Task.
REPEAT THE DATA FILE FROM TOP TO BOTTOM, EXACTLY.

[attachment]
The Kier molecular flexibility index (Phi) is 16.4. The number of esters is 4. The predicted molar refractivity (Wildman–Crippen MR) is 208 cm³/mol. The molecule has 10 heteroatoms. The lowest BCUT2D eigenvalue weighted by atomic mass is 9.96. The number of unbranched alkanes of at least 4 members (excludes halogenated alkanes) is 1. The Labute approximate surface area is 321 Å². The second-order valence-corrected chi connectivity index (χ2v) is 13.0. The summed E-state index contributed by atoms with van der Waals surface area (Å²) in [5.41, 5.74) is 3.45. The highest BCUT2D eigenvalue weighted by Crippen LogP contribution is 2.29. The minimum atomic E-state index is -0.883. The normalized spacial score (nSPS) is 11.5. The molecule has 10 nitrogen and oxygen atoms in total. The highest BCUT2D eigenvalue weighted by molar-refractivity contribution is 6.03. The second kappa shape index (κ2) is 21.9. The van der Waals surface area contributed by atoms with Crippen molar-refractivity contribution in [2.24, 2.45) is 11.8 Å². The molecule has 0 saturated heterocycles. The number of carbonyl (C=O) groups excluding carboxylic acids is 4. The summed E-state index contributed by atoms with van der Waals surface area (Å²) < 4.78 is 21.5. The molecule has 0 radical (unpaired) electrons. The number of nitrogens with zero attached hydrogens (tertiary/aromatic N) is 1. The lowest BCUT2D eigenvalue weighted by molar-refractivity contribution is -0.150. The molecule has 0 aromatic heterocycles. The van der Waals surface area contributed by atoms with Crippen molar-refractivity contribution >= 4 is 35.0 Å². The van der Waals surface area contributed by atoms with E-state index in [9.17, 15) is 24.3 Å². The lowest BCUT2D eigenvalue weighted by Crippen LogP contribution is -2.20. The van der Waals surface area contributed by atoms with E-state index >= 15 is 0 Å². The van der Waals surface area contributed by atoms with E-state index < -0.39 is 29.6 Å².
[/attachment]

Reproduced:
The Kier molecular flexibility index (Phi) is 16.4. The number of esters is 4. The predicted molar refractivity (Wildman–Crippen MR) is 208 cm³/mol. The molecule has 10 heteroatoms. The lowest BCUT2D eigenvalue weighted by atomic mass is 9.96. The number of unbranched alkanes of at least 4 members (excludes halogenated alkanes) is 1. The Labute approximate surface area is 321 Å². The second-order valence-corrected chi connectivity index (χ2v) is 13.0. The summed E-state index contributed by atoms with van der Waals surface area (Å²) in [5.41, 5.74) is 3.45. The highest BCUT2D eigenvalue weighted by Crippen LogP contribution is 2.29. The minimum atomic E-state index is -0.883. The normalized spacial score (nSPS) is 11.5. The molecule has 10 nitrogen and oxygen atoms in total. The highest BCUT2D eigenvalue weighted by molar-refractivity contribution is 6.03. The second kappa shape index (κ2) is 21.9. The van der Waals surface area contributed by atoms with Crippen molar-refractivity contribution in [2.24, 2.45) is 11.8 Å². The molecule has 0 saturated heterocycles. The number of carbonyl (C=O) groups excluding carboxylic acids is 4. The summed E-state index contributed by atoms with van der Waals surface area (Å²) < 4.78 is 21.5. The molecule has 0 radical (unpaired) electrons. The number of nitrogens with zero attached hydrogens (tertiary/aromatic N) is 1. The lowest BCUT2D eigenvalue weighted by molar-refractivity contribution is -0.150. The molecule has 0 aromatic heterocycles. The van der Waals surface area contributed by atoms with Crippen molar-refractivity contribution >= 4 is 35.0 Å². The van der Waals surface area contributed by atoms with E-state index in [9.17, 15) is 24.3 Å². The lowest BCUT2D eigenvalue weighted by Crippen LogP contribution is -2.20. The van der Waals surface area contributed by atoms with E-state index >= 15 is 0 Å². The van der Waals surface area contributed by atoms with E-state index < -0.39 is 29.6 Å².